search, along with continuing research with well-established methods. We therefore recommend that the initiative emphasize three method-based research strategies and their integration.
1. Relating high-resolution measures of neural functioning to measures of cognitive functioning in the aging mind.
The research initiative should support investigator-initiated research that will measure and analyze the reciprocal relations between brain and cognition. This research should utilize the new high-resolution techniques for measuring neural functioning and should link these observations to measures of cognitive functioning that are capable of isolating specific mental operations. The research will investigate age differences in the cortical components and behavioral indicators of cognitive processes as well as the effects of interventions and experience on cortical organization and behavior.
For this research approach to achieve its potential, the research initiative should support studies that address key methodological issues associated with brain imaging techniques. One such issue that requires immediate research is the decoding of the vascular signal of fMRI in ways that allow meaningful comparisons across the life span. As is well known, fMRI signals measure neural function indirectly by measuring blood flow; because blood flows differentially to active regions of the brain, the fMRI is presumed also to reflect neural activity (Le Bihan and Karni, 1995). However, the precise correlation between neural activity and the vascular signal is not known, and it may vary with age because of atrophy and other neuronal changes related to aging, as well as changes in vascularization (D'Esposito et al., 1999; Taoka et al., 1998). Eventually, longitudinal studies with humans may aid interpretation. For the next decade or more, however, the best source of insight may be information from animals, particularly the awake, behaving monkey, in which the relationship between single unit activity and the fMRI signal can be directly explored in the same tasks (Albright, Appendix G). Recently, the feasibility of this approach was demonstrated in the monkey (Stefanacci et al., 1998), and an improved technique for doing such work was demonstrated in monkeys using a custom-designed, vertical bore magnet that allows the monkey to sit in a conventional primate chair within the magnet (Logothetis et al., 1999).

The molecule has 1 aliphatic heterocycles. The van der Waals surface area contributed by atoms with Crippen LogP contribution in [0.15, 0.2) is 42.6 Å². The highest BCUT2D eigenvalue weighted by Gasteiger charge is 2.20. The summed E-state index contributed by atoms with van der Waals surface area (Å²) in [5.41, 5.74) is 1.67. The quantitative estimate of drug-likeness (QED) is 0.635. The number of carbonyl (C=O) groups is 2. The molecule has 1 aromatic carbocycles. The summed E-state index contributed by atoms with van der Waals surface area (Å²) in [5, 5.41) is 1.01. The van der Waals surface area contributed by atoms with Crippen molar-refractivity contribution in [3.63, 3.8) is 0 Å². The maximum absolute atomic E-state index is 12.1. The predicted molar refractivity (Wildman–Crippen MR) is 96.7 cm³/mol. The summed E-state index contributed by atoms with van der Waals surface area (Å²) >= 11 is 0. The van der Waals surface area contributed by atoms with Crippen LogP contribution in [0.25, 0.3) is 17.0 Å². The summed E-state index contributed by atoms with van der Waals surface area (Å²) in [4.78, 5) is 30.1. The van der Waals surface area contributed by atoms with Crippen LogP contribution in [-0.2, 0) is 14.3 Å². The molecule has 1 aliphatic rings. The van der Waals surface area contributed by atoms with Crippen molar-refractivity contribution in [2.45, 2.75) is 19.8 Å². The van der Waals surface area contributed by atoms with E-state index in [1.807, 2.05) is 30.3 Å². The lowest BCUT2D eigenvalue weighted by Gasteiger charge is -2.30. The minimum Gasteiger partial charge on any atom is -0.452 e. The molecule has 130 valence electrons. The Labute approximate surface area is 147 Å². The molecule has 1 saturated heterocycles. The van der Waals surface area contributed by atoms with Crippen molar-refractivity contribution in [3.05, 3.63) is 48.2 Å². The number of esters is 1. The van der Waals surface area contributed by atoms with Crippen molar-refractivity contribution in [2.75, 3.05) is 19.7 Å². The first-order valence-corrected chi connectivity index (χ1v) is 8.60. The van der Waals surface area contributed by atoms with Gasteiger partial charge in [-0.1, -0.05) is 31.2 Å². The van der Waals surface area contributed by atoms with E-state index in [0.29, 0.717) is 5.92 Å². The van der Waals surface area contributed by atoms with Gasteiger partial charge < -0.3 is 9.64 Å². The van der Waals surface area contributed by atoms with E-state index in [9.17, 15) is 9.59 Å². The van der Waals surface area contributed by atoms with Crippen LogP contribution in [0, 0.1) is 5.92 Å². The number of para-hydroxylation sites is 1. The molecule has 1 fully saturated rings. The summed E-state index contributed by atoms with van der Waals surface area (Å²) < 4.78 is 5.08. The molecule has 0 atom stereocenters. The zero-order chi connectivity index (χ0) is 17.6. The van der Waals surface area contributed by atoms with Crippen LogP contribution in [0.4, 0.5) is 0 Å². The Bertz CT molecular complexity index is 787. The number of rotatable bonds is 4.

Another methodological problem deserving immediate attention concerns ways to improve the correspondence between behavioral measures and neural observations, such as those that new measurement techniques can provide. Recent advances in the behavioral measurement of specific cognitive functions have already been noted. The research initiative should support studies to identify or develop focused behavioral indicators that connect closely to high-resolution neural observations. It is to be expected that simple behaviors will yield more easily to this approach than complex ones, which are more likely to involve distributed neural activity.